#12 DarrellVanDrooly

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Posted 02 March 2014 - 07:10 PM

A satin clear is pretty impossible. If you really want a nice clear and can't handle gloss, try using a gloss clear then sandblasting the fired work. If you can find a sandblaster. You might also try adding a little more gerstley borate to your current glaze.

 

Best,

Darrel


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#13 Babs

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Posted 02 March 2014 - 10:27 PM

Satin is never clear because of all of the above, the underglazes have different levels of clay in them and I have found a couple which affect the performance of the glaze over them. Some clears will give you a satin if applied more as a wash, ie thinner than you would usually apply your glaze but to the detriment of hte quality of hte glaze.



#14 flowerdry

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Posted 03 March 2014 - 03:32 PM

I have used a commercial satin clear for quite some time with good results.  I have to be careful to not apply too thick.  It seems to work best with 2 - 3 thinly brushed coats as opposed to dipping.  It's from Campbells which is now out of business and I don't know where they got it from.


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#15 46South

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Posted 04 March 2014 - 07:52 PM

I posted this quite a while ago.

Here is the Clear ^6 I use with stains. It works really well with crimson Mason Stains. Please forgive the formatting. This is a nice smooth satin to shiny clear.
It is high in Calcium Carb, but it is the same code for crimson and it works well there.
Sue Hintz Clear 6^ reworked by Ron Roy back in late 90s.


Cornwall Stone 33.5
G200 22
Whiting 18
Gerstley Borate 10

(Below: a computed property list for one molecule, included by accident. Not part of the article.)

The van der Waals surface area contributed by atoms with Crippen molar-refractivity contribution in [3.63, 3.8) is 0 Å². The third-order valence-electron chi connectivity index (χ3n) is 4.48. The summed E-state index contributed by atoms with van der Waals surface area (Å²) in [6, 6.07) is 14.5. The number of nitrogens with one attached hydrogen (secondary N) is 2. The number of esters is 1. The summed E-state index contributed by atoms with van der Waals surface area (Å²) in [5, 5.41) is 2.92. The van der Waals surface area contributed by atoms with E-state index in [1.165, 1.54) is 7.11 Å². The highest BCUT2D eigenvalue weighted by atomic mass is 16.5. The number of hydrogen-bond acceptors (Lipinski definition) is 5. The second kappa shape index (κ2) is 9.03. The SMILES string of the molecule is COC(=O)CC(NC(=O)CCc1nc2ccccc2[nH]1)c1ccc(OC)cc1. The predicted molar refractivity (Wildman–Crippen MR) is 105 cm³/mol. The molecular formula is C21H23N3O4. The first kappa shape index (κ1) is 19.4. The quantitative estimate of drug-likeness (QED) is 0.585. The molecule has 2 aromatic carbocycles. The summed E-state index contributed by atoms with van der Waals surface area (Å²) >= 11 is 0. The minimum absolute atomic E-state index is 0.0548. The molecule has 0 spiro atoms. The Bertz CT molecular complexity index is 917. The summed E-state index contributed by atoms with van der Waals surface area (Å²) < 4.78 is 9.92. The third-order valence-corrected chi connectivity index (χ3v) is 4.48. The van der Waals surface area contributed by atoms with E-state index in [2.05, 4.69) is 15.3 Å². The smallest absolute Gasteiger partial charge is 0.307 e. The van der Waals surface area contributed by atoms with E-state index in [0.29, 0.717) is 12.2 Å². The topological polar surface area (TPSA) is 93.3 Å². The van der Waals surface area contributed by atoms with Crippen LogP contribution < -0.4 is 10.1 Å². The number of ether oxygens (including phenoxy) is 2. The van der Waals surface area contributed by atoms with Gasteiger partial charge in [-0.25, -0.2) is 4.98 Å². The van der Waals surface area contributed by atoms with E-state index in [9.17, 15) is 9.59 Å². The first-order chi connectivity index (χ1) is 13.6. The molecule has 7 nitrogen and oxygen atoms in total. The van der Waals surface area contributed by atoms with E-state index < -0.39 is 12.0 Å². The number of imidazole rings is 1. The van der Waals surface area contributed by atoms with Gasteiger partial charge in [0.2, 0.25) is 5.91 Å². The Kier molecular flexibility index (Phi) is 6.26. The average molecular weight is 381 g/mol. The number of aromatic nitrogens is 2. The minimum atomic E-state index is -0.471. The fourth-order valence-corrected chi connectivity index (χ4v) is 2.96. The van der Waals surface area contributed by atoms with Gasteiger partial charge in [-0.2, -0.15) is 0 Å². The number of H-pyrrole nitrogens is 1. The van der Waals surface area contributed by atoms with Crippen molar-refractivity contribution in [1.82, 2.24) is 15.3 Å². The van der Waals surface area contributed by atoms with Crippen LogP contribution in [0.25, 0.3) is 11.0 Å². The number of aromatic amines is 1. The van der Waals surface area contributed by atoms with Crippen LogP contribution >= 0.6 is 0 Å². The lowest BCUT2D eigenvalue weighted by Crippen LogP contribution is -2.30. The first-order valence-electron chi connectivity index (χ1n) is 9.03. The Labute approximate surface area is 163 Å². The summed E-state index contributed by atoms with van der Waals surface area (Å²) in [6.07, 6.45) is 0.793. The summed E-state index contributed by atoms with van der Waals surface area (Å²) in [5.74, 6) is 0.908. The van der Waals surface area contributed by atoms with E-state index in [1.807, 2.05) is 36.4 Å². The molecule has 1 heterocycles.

EPKaolin 5.5
Silica 11
Bentonite 2

Marcia

Hi Marcia, I live in NZ and am not familiar with the ingredient G200 but guess it is a feldspar? If so which Pot. or Soda? thanks.



#16 Babs

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Posted 04 March 2014 - 08:45 PM

 

I posted this quite a while ago.

Here is the Clear ^6 I use with stains. It works really well with crimson Mason Stains. Please forgive the formatting. This is a nice smooth satin to shiny clear.
It is high in Calcium Carb, but it is the same code for crimson and it works well there.
Sue Hintz Clear 6^ reworked by Ron Roy back in late 90s.


Cornwall Stone 33.5
G200 22
Whiting 18
Gerstley Borate 10
EPKaolin 5.5
Silica 11
Bentonite 2

Marcia

Hi Marcia, I live in NZ and am not familiar with the ingredient G200 but guess it is a feldspar? If so which Pot. or Soda? thanks.

 

I know  it is high in Potassium and ground thus the G. So Potash Feld. Stand to be corrected in this.



#17 martapitucha

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Posted 12 April 2014 - 01:02 PM

Recently  I saw  Lisa Naples published on her Blog this  satin-matt clear glaze:

 

Frit 3134  :     40

Lithium Carb. 7

Wollastonite : 25

OM4 ( ball clay) 25

 

yelow ochre .5

black iron     .5

 

I would like to try it myself, but I am wodering if  Wollastonite can be substituted with whiting and quartz ?

Any suggestions ?

 

thanks,

marta



#18 martapitucha

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Posted 12 April 2014 - 01:03 PM

 Forgot to mention, it is for cone  04

 

marta



#19 Min

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Posted 13 April 2014 - 05:29 PM

Recently  I saw  Lisa Naples published on her Blog this  satin-matt clear glaze:

 

Frit 3134  :     40

Lithium Carb. 7

Wollastonite : 25

OM4 ( ball clay) 25

 

yelow ochre .5

black iron     .5

 

I would like to try it myself, but I am wodering if  Wollastonite can be substituted with whiting and quartz ?

Any suggestions ?

 

thanks,

marta

A match of the chemistry using whiting and silica in place of wollastonite is this:

 

3134  -  36.8

Lithium Carb  -  6.4

OM 4  -  23

Whiting  -  19.3

Silica  -  11.5

Yellow Ochre  -  0.5

Black Iron Ox.  -  0.5

 

total: 98

 

The LOI is much higher, 14.74 with the whiting & silica version versus 6.65 with the wollastonite so I would expect the possibility of pinholes with this version from the whiting gassing off. Silica is low plus the alumina is a little low, it does not look like a very durable glaze. Lithium is quite high.



#20 Mark C.

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Posted 14 April 2014 - 12:50 AM

I posted this quite a while ago.
Here is the Clear ^6 I use with stains. It works really well with crimson Mason Stains. Please forgive the formatting. This is a nice smooth satin to shiny clear.
It is high in Calcium Carb, but it is the same code for crimson and it works well there.
Sue Hintz Clear 6^ reworked by Ron Roy back in late 90s.
Cornwall Stone 33.5
G200 22
Whiting 18
Gerstley Borate 10
EPKaolin 5.5
Silica 11
Bentonite 2
Marcia

Hi Marcia, I live in NZ and am not familiar with the ingredient G200 but guess it is a feldspar? If so which Pot. or Soda? thanks.
It's a potash feldspar
Mark
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www.liscomhillpottery.com